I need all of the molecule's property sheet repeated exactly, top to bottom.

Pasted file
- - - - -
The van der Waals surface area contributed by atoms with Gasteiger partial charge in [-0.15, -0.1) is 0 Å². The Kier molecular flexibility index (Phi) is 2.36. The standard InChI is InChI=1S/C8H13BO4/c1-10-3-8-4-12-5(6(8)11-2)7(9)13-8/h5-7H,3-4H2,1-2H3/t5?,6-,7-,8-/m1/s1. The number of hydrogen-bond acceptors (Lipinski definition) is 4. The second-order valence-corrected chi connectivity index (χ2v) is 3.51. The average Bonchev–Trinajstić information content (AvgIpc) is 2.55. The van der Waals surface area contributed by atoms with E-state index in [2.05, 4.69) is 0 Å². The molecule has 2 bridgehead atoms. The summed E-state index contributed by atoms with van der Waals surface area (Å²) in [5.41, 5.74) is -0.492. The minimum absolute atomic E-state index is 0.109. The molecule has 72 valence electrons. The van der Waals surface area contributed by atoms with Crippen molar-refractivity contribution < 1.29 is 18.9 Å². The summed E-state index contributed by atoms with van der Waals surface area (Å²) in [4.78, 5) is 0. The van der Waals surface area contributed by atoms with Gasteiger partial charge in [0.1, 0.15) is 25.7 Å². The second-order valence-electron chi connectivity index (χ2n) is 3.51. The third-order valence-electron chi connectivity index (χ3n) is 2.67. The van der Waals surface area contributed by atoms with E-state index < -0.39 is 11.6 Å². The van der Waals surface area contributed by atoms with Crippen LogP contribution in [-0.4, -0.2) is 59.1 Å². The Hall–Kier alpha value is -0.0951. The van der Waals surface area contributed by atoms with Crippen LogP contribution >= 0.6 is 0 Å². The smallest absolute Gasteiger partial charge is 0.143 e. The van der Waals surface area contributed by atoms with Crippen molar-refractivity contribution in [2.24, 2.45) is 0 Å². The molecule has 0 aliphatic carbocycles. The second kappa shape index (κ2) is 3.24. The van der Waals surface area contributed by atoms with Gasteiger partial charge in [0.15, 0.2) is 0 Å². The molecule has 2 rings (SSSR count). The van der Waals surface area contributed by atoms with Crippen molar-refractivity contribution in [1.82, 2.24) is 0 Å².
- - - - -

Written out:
The van der Waals surface area contributed by atoms with Gasteiger partial charge in [-0.15, -0.1) is 0 Å². The Kier molecular flexibility index (Phi) is 2.36. The standard InChI is InChI=1S/C8H13BO4/c1-10-3-8-4-12-5(6(8)11-2)7(9)13-8/h5-7H,3-4H2,1-2H3/t5?,6-,7-,8-/m1/s1. The number of hydrogen-bond acceptors (Lipinski definition) is 4. The second-order valence-corrected chi connectivity index (χ2v) is 3.51. The average Bonchev–Trinajstić information content (AvgIpc) is 2.55. The van der Waals surface area contributed by atoms with E-state index in [2.05, 4.69) is 0 Å². The molecule has 2 bridgehead atoms. The summed E-state index contributed by atoms with van der Waals surface area (Å²) in [5.41, 5.74) is -0.492. The minimum absolute atomic E-state index is 0.109. The molecule has 72 valence electrons. The van der Waals surface area contributed by atoms with Crippen molar-refractivity contribution < 1.29 is 18.9 Å². The summed E-state index contributed by atoms with van der Waals surface area (Å²) in [4.78, 5) is 0. The van der Waals surface area contributed by atoms with Gasteiger partial charge in [0.1, 0.15) is 25.7 Å². The second-order valence-electron chi connectivity index (χ2n) is 3.51. The third-order valence-electron chi connectivity index (χ3n) is 2.67. The van der Waals surface area contributed by atoms with E-state index < -0.39 is 11.6 Å². The van der Waals surface area contributed by atoms with Crippen LogP contribution in [-0.4, -0.2) is 59.1 Å². The Hall–Kier alpha value is -0.0951. The van der Waals surface area contributed by atoms with Crippen LogP contribution >= 0.6 is 0 Å². The smallest absolute Gasteiger partial charge is 0.143 e. The van der Waals surface area contributed by atoms with Crippen molar-refractivity contribution in [2.24, 2.45) is 0 Å². The molecule has 0 aliphatic carbocycles. The second kappa shape index (κ2) is 3.24. The van der Waals surface area contributed by atoms with Gasteiger partial charge in [0.15, 0.2) is 0 Å². The molecule has 2 rings (SSSR count). The van der Waals surface area contributed by atoms with Crippen molar-refractivity contribution in [1.82, 2.24) is 0 Å².